mid-14c., from Old French esclate, fem. of esclat "split piece, splinter" (Modern French éclat; see slat), so called because the rock splits easily into thin plates. As an adjective, 1510s. As a color, first recorded 1813. Sense of "a writing tablet" (made of slate), first recorded late 14c., led to that of "list of preliminary candidates prepared by party managers," first recorded 1842, from notion of being easily altered or erased. Clean slate (1856) is an image from customer accounts chalked up in a tavern.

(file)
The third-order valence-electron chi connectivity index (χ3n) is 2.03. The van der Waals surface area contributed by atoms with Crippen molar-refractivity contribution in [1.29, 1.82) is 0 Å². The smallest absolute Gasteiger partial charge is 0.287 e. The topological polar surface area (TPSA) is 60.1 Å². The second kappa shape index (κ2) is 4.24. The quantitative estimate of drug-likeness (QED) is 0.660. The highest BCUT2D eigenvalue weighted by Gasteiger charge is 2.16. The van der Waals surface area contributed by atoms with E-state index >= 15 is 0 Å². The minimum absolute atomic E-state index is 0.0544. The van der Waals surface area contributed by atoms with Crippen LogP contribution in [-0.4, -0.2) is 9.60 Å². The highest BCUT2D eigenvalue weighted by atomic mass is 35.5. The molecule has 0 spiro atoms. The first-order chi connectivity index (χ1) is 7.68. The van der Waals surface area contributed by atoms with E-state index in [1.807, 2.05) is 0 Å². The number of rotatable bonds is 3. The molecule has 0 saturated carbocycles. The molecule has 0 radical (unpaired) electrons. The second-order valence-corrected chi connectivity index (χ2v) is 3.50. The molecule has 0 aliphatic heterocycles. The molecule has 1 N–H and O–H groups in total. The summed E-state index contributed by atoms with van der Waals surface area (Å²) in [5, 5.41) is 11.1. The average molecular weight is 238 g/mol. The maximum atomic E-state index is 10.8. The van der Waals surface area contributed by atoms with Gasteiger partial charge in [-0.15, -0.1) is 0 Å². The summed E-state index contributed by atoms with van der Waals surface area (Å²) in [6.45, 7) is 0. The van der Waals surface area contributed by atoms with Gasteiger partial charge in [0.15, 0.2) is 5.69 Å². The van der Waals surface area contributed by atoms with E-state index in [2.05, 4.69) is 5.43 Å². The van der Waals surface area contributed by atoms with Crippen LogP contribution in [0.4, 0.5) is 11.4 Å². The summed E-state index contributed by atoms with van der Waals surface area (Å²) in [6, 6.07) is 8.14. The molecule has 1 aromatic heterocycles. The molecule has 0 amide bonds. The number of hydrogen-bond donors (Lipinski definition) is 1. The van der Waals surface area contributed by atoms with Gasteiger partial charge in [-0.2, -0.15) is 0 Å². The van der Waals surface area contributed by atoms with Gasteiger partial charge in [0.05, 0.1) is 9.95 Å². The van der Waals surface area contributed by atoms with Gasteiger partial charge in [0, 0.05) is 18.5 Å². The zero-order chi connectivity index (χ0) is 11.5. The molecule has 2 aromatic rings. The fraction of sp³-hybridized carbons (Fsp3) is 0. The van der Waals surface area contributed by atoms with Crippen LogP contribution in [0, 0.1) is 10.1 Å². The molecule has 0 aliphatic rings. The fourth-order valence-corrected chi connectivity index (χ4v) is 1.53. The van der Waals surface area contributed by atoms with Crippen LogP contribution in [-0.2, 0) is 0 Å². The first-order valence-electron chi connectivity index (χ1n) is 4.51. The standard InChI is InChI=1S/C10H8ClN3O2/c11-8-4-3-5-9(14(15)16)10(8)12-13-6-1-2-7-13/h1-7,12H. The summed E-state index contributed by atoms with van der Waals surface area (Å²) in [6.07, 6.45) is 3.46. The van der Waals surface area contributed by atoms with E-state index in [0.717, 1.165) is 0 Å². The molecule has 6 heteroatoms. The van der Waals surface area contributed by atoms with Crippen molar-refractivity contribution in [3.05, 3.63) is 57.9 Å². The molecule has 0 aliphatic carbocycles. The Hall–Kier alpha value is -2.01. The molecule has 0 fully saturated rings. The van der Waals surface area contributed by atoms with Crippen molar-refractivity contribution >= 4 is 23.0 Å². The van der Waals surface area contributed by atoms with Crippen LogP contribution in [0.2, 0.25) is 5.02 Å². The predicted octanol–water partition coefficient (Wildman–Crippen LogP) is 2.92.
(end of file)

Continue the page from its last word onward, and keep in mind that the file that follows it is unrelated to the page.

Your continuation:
<a href="https://www.etymonline.com/word/slater">Etymology of slater by etymonline</a>
Harper, D. (n.d.). Etymology of slater. Online Etymology Dictionary. Retrieved $(datetime), from https://www.etymonline.com/word/slater